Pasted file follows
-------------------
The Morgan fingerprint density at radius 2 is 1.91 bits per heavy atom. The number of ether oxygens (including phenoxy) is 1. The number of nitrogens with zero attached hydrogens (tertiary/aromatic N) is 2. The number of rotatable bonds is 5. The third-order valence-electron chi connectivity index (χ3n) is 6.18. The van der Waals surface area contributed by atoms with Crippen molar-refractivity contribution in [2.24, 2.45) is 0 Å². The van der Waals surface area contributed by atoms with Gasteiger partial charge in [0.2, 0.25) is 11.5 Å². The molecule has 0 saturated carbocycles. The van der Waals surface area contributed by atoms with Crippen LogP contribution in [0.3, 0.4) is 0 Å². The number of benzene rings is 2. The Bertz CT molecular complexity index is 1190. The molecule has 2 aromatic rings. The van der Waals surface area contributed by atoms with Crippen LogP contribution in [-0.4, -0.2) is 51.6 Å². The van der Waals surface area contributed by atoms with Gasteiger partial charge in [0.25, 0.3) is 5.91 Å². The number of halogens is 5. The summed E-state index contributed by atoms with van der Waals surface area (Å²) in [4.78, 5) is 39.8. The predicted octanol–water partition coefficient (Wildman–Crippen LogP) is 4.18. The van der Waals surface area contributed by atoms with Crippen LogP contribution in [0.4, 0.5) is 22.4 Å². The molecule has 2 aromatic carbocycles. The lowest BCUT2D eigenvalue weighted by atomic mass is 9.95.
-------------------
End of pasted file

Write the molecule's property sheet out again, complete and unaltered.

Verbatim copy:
The Morgan fingerprint density at radius 2 is 1.91 bits per heavy atom. The number of ether oxygens (including phenoxy) is 1. The number of nitrogens with zero attached hydrogens (tertiary/aromatic N) is 2. The number of rotatable bonds is 5. The third-order valence-electron chi connectivity index (χ3n) is 6.18. The van der Waals surface area contributed by atoms with Crippen molar-refractivity contribution in [2.24, 2.45) is 0 Å². The van der Waals surface area contributed by atoms with Gasteiger partial charge in [0.2, 0.25) is 11.5 Å². The molecule has 0 saturated carbocycles. The van der Waals surface area contributed by atoms with Crippen LogP contribution in [0.3, 0.4) is 0 Å². The number of benzene rings is 2. The Bertz CT molecular complexity index is 1190. The molecule has 2 aromatic rings. The van der Waals surface area contributed by atoms with Crippen LogP contribution in [-0.4, -0.2) is 51.6 Å². The van der Waals surface area contributed by atoms with Gasteiger partial charge in [0.25, 0.3) is 5.91 Å². The number of halogens is 5. The summed E-state index contributed by atoms with van der Waals surface area (Å²) in [4.78, 5) is 39.8. The predicted octanol–water partition coefficient (Wildman–Crippen LogP) is 4.18. The van der Waals surface area contributed by atoms with Crippen LogP contribution in [0.4, 0.5) is 22.4 Å². The molecule has 2 aromatic carbocycles. The lowest BCUT2D eigenvalue weighted by atomic mass is 9.95.